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What Kind of Taxes Should You Pay as a Business Owner?

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Any business needs to pay several taxes, ranging from federal, state to local. In fact, according to the Internal Revenue Service (IRS), small businesses pay an average of 19.8% in taxes annually, with corporations paying as much as 21%. The rate they pay depends on different business activities they participate in, including selling taxable services or goods, using equipment, owning commercial properties, and making a profit.

Pay what is right, so you don’t get sued by the IRS. When buying a business, hire a lawyer to look at the company’s tax papers thoroughly to avoid costly issues in the future.

Although the amount of taxes you need to pay greatly vary, here are the most common taxes every business owner needs to address.

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Income Tax

Income taxes require individuals to pay taxes on salaries, investment income, and other gains from sales of properties they own. However, if you’re running a large corporation, you must pay taxes on your organization’s net income every year. However, if you’re under an LLC, sole proprietorship, or other business entities, you don’t need to pay income taxes.

Property Tax

If you own physical commercial properties, land, or a traditional brick-and-mortar location, you need to pay for business property taxes in the place where your offices are situated.

Employment or Payroll Tax

If you have staff members, you’re responsible for paying for their employment or payroll taxes on their salaries. This tax includes federal income taxes withholding, social security, Medicare, and federal and unemployment tax. If you do not pay on time, you can face hefty penalties or even worse — criminal prosecution.

Self-Employment Tax

If you run a business solo, you’re subjected to pay for self-employment taxes, including your social security and Medicare. You’re required to pay self-employment tax if your net income every year is at least $400. Generally, companies pay half of the total amount of taxes for social security and Medicare on their workers’ salaries, with the other withheld from their paychecks. However, as a self-employed individual, you need to pay the whole amount for the taxes yourself.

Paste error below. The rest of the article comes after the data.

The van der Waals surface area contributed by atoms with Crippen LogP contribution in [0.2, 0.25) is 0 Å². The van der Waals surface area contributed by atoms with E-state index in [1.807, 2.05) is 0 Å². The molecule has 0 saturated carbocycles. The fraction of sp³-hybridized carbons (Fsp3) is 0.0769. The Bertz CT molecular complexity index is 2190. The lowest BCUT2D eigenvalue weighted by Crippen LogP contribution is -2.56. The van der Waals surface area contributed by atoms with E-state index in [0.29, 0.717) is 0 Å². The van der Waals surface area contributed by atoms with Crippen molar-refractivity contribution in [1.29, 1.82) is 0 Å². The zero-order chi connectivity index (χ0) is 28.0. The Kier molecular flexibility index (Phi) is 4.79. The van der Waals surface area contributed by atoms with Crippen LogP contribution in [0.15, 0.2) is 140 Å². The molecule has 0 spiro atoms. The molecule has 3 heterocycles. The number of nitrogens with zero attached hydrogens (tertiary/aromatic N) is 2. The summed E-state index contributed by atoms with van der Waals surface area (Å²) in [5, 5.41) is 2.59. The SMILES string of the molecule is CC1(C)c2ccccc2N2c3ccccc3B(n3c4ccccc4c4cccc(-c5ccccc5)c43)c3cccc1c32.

Sales Tax

There isn’t a federal sales tax in the United States, but 45 states and thousands of counties, cities, towns, and other localities require sales tax. The business owner is responsible for calculating, collecting, and sending reports of their sales tax to their local or state governments. Consumers pay sales tax on products and services during the point of purchase.

Excise Tax

If your company is in a particular niche or sells certain types of goods or services, you may need to pay excise taxes on all transactions and activities involved. The excise tax is an indirect tax, meaning consumers aren’t the ones directly paying for it. Often, excise taxes are included in the retail price of services or products. If you run a business that requires you to pay excise taxes, you’re going to be the one responsible for collecting the tax fees and send them to the IRS.

As a budding business owner, you need to consider plenty of things when budgeting for your organization. The biggest thing you need to take is the taxes you’re responsible for — and the ones mentioned are just some major ones you need to cover. If you properly plan for these taxes, you’ll be able to focus on other areas of your operations — save money and maximize profit.


Samuel Long

Samuel Long is an esteemed personal injury attorney renowned for his expertise and unwavering commitment to clients. With a track record of success, Samuel possesses a deep understanding of accidents, liability, and the intricate claims process. As the visionary behind SLGB Law Blog, he imparts exclusive insights, empowering readers with practical tips. Combining his legal acumen with a personable approach, Samuel demystifies complex legal concepts and ensures his audience is well-informed and prepared. His unique blend of professionalism and empathy sets him apart, making Samuel an invaluable resource for individuals seeking trusted guidance in the realm of personal injury law.
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